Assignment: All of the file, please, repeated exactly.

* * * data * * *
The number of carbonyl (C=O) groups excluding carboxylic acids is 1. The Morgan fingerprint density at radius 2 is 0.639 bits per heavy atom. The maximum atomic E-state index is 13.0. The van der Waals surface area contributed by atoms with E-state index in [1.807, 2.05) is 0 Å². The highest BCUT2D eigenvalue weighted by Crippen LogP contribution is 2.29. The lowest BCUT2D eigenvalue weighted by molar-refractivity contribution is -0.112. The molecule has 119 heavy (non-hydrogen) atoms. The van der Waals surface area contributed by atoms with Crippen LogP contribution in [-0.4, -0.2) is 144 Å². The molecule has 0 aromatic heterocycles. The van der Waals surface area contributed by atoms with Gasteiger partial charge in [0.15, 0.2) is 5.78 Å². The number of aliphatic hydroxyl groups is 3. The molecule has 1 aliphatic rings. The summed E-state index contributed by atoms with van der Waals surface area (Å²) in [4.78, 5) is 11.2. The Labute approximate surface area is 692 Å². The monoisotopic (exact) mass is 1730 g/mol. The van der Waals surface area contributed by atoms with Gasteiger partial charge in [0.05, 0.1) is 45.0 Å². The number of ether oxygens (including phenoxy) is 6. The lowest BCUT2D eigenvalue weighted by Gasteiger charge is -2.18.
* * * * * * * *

The number of carbonyl (C=O) groups excluding carboxylic acids is 1. The Morgan fingerprint density at radius 2 is 0.639 bits per heavy atom. The maximum atomic E-state index is 13.0. The van der Waals surface area contributed by atoms with E-state index in [1.807, 2.05) is 0 Å². The highest BCUT2D eigenvalue weighted by Crippen LogP contribution is 2.29. The lowest BCUT2D eigenvalue weighted by molar-refractivity contribution is -0.112. The molecule has 119 heavy (non-hydrogen) atoms. The van der Waals surface area contributed by atoms with Crippen LogP contribution in [-0.4, -0.2) is 144 Å². The molecule has 0 aromatic heterocycles. The van der Waals surface area contributed by atoms with Gasteiger partial charge in [0.15, 0.2) is 5.78 Å². The number of aliphatic hydroxyl groups is 3. The molecule has 1 aliphatic rings. The summed E-state index contributed by atoms with van der Waals surface area (Å²) in [4.78, 5) is 11.2. The Labute approximate surface area is 692 Å². The monoisotopic (exact) mass is 1730 g/mol. The van der Waals surface area contributed by atoms with Gasteiger partial charge in [0.05, 0.1) is 45.0 Å². The number of ether oxygens (including phenoxy) is 6. The lowest BCUT2D eigenvalue weighted by Gasteiger charge is -2.18.